Monday, 21 September 2009

A Sunday Drive

One of the great pleasures of living in Redesdale is that, within a very short drive of my home, whether it be to the north, west or east, I am sure to find myself in the midst of some of the best upland country in Northumberland.

I have one particularly favourite drive, a circular journey of little more than twenty-five miles, which encompasses Trevelyan's wide horizons, remote settlements such Craig and Yardhope comprising a shepherds cottage, some simple outbuildings and little else, and remoter locations still, such as the pedlars stone, where in days past I fancy that shepherds wives would congregate to meet an itinerant tradesmen and exchange their eggs and rabbits for flour and other household essentials. At the half-way point is the hamlet of Holystone and, as the circle closes near to home again, I always stop to take in my favourite view, looking down the Grasslees Burn and over Billsmoor where the stone wall of the deer park encloses a herd of gentle fallow deer.

A view across the woodland surrounding The Raw to the wooded Beacon Hill with Simonside in the far distance on the right

Craig, left of centre, nestling amongst the trees. The Pedlar's Stone is just beyond the walled wood on the hill and the long flat back of The Cheviot can be seen in the far distance. The land to the left of the road includes the MOD's Otterburn Training Area.

After taking the picture above, I just missed standing on this solitary Shaggy Ink Cap (Comprinus comatus)

Standing amongst outcrops of fell sandstone at Black Hill looking towards the ford which crosses the Holystone Burn at Yardhope, the woodland at Cats Law and Lanternside Edge beyond.

The heather (Calluna vulgaris) in Northumberland was probably at its best during all of the August rain; some clumps are still in flower but there was none of the heady, warm-day honey smell on Sunday.

The delightful, and tiny, church at Holystone, dedicated to St. Mary the Virgin. Nearby, at Holystone Grange, I saw two Curlew in a road-side field, probably the last of the summer.

My favourite view of all, looking down the Grasslees Burn with the deer park at Billsmoor filling the open land and hillside to the right of the farmhouse.

Wednesday, 16 September 2009

The Rowan Tree (2)

In the second of this two-part piece about the Rowan Tree I describe making Rowanberry Jelly.

I have an old recipe book, first published by the Agricultural Press Ltd in 1935, comprising the favourite recipes of country housewives living in every corner of Britain; the recipes were collected over many years by Farmers Weekly magazine. It includes the following simple recipe:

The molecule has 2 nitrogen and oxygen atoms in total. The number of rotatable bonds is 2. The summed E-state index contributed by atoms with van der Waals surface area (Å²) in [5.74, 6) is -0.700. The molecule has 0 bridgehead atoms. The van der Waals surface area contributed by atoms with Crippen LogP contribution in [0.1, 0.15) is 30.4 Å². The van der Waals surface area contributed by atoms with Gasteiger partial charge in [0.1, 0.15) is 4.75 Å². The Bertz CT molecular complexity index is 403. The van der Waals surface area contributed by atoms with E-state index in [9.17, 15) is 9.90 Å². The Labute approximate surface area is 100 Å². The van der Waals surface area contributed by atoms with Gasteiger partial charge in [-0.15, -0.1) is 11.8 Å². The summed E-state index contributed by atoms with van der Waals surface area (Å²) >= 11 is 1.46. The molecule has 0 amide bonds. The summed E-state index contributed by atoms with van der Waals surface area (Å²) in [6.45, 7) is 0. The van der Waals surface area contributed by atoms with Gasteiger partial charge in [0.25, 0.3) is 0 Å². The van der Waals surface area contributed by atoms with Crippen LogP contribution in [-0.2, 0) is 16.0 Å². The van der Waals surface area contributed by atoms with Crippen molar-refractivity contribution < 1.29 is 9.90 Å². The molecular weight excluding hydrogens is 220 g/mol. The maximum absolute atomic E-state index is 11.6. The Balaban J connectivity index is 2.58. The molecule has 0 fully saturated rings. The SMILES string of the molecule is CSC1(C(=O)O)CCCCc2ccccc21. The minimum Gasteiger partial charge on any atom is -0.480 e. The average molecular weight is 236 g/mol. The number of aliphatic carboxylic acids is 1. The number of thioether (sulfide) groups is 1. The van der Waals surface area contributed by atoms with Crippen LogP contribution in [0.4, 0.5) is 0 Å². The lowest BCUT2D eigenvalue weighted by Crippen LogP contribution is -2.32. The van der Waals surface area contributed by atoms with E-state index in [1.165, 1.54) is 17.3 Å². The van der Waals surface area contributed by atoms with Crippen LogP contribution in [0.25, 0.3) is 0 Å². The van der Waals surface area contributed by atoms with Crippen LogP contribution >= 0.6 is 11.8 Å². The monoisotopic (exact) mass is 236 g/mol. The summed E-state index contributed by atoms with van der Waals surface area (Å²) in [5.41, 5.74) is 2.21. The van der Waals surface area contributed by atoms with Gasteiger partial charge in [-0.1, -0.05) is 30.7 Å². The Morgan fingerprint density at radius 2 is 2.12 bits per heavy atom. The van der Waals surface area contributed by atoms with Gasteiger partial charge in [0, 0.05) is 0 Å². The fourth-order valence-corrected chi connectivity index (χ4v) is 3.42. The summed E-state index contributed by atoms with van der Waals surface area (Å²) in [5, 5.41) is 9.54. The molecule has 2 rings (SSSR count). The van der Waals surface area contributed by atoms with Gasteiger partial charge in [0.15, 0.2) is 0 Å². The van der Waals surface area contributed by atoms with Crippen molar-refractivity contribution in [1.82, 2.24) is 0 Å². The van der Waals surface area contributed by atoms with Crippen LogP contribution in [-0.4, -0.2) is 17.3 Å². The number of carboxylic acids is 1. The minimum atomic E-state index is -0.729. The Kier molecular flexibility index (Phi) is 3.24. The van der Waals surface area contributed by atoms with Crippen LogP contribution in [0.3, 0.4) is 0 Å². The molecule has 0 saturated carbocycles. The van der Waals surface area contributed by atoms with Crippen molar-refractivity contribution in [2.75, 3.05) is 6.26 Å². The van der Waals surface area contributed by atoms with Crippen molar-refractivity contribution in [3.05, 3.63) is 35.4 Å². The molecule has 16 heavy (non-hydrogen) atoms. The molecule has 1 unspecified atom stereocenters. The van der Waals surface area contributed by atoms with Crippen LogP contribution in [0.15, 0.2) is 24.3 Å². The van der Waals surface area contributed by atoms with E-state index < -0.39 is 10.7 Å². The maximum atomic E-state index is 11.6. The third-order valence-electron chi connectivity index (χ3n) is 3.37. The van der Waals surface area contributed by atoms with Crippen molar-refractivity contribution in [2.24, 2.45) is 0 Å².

"Take 3lbs of ripe rowan berries; pick the berries over, wash them, place in a preserving pan with just enough water to prevent them burning. Cook slowly until the berries are reduced to a pulp. Strain through a jelly bag.

Next take 3lbs of crab apples, wash and quarter. Barely cover with water, then boil gently until soft and pulpy. Strain. Mix both juices, weigh, and to every pound of juice add 1lb of sugar. Boil rapidly for 20 to 30 minutes or until the jelly 'sets' on a cool plate.

This is a firm, bright pink jelly, with a delightful piquant flavour. To those who think that equal quantities of fruits produce too acid a preserve, this jelly may be made with 2lbs of rowans and 4lbs of apples

Top left & right: The collected berries cleaned, washed and ready to cook; The juice from the strained berries after cooking; Bottom left & right: The apples ready to cook; The apple pulp straining

The Redesdale Rowans are covered in berries at present, but I knew of only one crab apple tree locally, one I had seen in fruit last year; unfortunately, when I went to look for it again I couldn't find it. As result I used cooking apples in the suggested alternative ratio of 2lbs of berries to 4lbs of apples.

Some of the 15 small jars of jelly I made; I bottled the jelly purposely in small jars so that it would be used more quickly once opened. The picture shows how clear the jelly is; I was particularly careful during the cooking process to do nothing that would leave the finished jelly looking cloudy.

According to Good Old-fashioned Jams, Preserves and Chutneys by Sara Paston-Williams (published in a revised edition by the National Trust in 1999) "the orange-red jelly ... is a traditional and best accompaniment for venison, grouse and hare". The writer adds: "I also like to serve it with mutton, lamb and goose". As a vegetarian, you would not expect me to discuss these uses with meat (a neighbour also tells me it is good with pork), but as a simple semi-sweet jelly, it is truly scrumptious spread on fruit scones for afternoon tea.